Iliad Framework, the registration form (part 2)

In the previous post we build a registration form and in this one we will attach it to our application.

We start adding an instance variable to our application to contain the registration widget and another instance variable to contain the current user:

ILApplication subclass: #LcBlogProjectNotes
    instanceVariableNames: 'loginWidget registrationWidget currentuser' 
    classVariableNames: ''
    poolDictionaries: ''
    category: 'LeonardoBlog'

As we have done for the loginWidget, we create an accessor method that will construct the widget if it hasn’t been instanciated:

!LcBlogProjectNotes methodsFor: 'accessing'!
registrationWidget
    ^ registrationWidget ifNil: [ registrationWidget := PnCreateUser new ]

We also create accessors for the current user instance variable:

!LcBlogProjectNotes methodsFor: 'accessing'!
currentuser: anObject
    currentuser := anObject

!LcBlogProjectNotes methodsFor: 'accessing'!
currentuser
    ^ currentuser

Now we create a controller for the registration page:

!LcBlogProjectNotes methodsFor: 'controllers'!
register
    ^ [ :e | e div class:'container'; build: self registrationWidget ]

Now we have our new controller and we can test it from the login page. The controller name, register, match with the href in the login page.

Iliad Framework, the registration form (part 2)

Iliad Framework, the registration form

In the previous post we talked about checking emails addresses, just to show how we can use regexps in Pharo.

In this post we are returning to the Iliad Framework and we will be a registration form.

We start, as we have done for the login form, creating a component for the registration form. This component will then be integrated into the application and another controller will be build.

ILWidget subclass: #PnCreateUser
    instanceVariableNames: 'email password password2 name surname errors'
    classVariableNames: ''
    poolDictionaries: ''
    category: 'LeonardoBlog'!

As you can see the instance variable of this component, like what was happening in the registration form, are derived from the variable state of the component. We created an instance variable for every data that the user will enter and a errors fields that will be empty whenxb there are no errors.

The initialize method clear all the instance variables:

!PnCreateUser methodsFor: 'initialization'!
initialize
    super initialize.
    name := ''.
    surname := ''.
    password := ''.
    password2 := ''.
    email := ''.
    errors := ''.! !

As you saw in the login form when you are programming in Smalltalk you usually create short methods, more short than the method you will be used to. This is an example:

!PnCreateUser methodsFor: 'building'!
contents
    ^ [ :e | 
    e h1 text: 'Register your account'.
    e p
        text:
            'You will use your email to login'.
    e form
        build: [ :form | 
            self buildEmailRow: form.
            
            self buildNameRow: form.
            self buildSurnameRow: form.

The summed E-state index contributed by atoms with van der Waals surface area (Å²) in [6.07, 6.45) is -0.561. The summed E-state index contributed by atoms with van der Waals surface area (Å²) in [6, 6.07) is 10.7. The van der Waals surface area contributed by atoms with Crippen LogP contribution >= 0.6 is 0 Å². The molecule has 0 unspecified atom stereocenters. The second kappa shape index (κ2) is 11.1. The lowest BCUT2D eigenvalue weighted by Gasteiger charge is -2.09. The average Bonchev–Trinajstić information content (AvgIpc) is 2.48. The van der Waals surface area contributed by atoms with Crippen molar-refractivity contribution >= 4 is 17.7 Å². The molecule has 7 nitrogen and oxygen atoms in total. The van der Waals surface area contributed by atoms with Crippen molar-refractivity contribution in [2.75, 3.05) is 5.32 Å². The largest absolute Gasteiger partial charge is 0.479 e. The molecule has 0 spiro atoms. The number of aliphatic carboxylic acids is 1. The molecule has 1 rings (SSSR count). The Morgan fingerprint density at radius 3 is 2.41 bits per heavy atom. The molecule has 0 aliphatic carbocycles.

self buildPasswordRow: form.
            self buildRepeatPasswordRow: form.
            
            self buildErrorMessageRow: form.
            
            form button
                class: 'btn btn-default';
                text: 'Register to project notes';
                action: [ self registerAction ] ] ]! !

!PnCreateUser methodsFor: 'building'!
buildErrorMessageRow: aForm
    errors
        ifNotEmpty: [ (aForm div class: 'alert alert-warning') ul
        build: [ :box | (errors findTokens: String cr) do: [ :msg | box li text: msg ] ] ]! !

!PnCreateUser methodsFor: 'building'!
buildPasswordRow: aForm
    aForm div class: (errors ifNotNil: [ 'form-group has-error' ] ifNil:  [ 'form-group' ]);
            build: [ : row | 
                row label text:'Password: '.
                row input class:'form-control';  type: 'password'; action: [ :text | password := text ]; value:'' ]! !

!PnCreateUser methodsFor: 'building'!
buildEmailRow: aForm
    aForm div class: (errors ifNotNil: [ 'form-group has-error' ] ifNil:  [ 'form-group' ]);
            build: [ : row | 
                row label text:'Email'.
                row input class:'form-control'; action: [ :text | email:= text ]; value:email]! !

!PnCreateUser methodsFor: 'building'!
buildSurnameRow: aForm
    aForm div class: (errors ifNotNil: [ 'form-group has-error' ] ifNil:  [ 'form-group' ]);
            build: [ : row | 
                row label text:'Surname'.
                row input class:'form-control'; action: [ :text | surname:= text ]; value:email]! !

!PnCreateUser methodsFor: 'building'!
buildRepeatPasswordRow: aForm
    aForm div class: (errors ifNotNil: [ 'form-group has-error' ] ifNil:  [ 'form-group' ]);
            build: [ : row | 
                row label text:'Repeat Password: '.
                row input class:'form-control'; type: 'password'; action: [ :text | password2 := text ]; value:'']! !

!PnCreateUser methodsFor: 'building'!
buildNameRow: aForm
    aForm div class: (errors ifNotNil: [ 'form-group has-error' ] ifNil:  [ 'form-group' ]);